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A Blueprint for Environmental Education

Ushers in the Role of Economics

[Currently out of print]

Edited by Jane S. Shaw

A Blueprint for Environmental Education, fills a critical void in the field of environmental education. Just published by PERC (the Property and Environment Research Center), it offers a road map for introducing economics to environmental education. It shows how this controversial field can adopt more realism and foster critical thinking in students.

The Blueprint, edited by Jane S. Shaw, brings together lively essays by educators and economists who point out current problems with environmental education, introduce economics as a solution, and illustrate the relevance of economics.

Among the essays are:

“What a Teacher Wants,” a plea by Kathryn Ratté for environmental materials that look at the choices facing “real, identified” people such as an Amazon basin family deciding whether to homestead a rain forest plot or an African family deciding whether to protect elephants;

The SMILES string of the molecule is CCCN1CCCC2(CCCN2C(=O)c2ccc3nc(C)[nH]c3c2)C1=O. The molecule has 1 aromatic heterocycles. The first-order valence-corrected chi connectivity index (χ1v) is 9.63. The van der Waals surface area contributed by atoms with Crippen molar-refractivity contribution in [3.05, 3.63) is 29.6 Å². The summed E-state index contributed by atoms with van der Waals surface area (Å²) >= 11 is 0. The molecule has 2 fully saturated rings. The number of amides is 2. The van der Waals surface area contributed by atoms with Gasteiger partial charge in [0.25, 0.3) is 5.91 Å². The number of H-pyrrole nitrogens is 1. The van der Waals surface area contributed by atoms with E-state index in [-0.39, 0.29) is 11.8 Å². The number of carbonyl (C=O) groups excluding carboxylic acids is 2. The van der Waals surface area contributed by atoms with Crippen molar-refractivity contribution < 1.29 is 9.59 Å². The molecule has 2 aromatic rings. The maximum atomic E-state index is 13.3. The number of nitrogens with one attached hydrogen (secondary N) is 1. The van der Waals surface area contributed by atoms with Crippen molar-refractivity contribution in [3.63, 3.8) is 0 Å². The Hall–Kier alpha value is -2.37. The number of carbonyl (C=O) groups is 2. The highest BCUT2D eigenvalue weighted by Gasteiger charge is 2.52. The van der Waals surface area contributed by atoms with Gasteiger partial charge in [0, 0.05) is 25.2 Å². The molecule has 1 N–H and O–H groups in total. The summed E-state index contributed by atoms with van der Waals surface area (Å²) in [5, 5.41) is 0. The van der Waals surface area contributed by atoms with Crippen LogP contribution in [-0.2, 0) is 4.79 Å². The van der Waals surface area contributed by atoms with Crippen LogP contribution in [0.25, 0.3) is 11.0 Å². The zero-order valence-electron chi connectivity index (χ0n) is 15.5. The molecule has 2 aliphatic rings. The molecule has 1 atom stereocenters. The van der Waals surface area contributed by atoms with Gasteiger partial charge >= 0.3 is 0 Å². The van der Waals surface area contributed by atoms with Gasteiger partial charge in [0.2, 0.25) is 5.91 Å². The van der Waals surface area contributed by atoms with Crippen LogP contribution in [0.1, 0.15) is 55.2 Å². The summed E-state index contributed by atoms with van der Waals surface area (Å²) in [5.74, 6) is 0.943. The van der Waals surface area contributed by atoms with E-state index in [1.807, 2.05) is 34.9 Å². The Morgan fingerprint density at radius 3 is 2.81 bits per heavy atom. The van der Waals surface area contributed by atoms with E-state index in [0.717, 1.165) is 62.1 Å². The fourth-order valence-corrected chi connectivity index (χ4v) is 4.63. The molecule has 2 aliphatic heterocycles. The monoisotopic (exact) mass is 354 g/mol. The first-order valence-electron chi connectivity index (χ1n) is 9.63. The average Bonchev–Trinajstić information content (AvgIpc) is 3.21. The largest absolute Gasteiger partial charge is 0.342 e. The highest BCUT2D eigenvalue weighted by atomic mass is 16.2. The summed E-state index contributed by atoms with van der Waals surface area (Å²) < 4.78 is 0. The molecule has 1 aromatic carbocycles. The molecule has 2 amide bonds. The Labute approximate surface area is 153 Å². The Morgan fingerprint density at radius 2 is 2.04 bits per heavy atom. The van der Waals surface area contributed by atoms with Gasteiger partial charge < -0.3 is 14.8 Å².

Jack Stauder’s now-famous “Changing Course,” first published in Liberal Education, in which he sets out to discredit Rush Limbaugh’s views of environmental issues and comes away with a more complete understanding;

“Is Free Market Environmentalism ‘Mainstream’?” Terry L. Anderson and Jane S. Shaw’s discussion of current views about market approaches to environmental issues;

“Environmental Protection and Markets,” Richard Stroup’s explanation of how markets do more for the environment than most people think;

“Realistic Education,” by Terry L. Anderson, Jane S. Shaw, and Donald R.Wentworth, which outlines a sensible blueprint for reform.

Other essays are by Holly Lippke Fretwell, Jo Kwong, Donald R. Leal, Michael Sanera, and Mark C. Schug. The editor, Jane S. Shaw, is also coauthor with Michael Sanera of Facts, Not Fear (Regnery).

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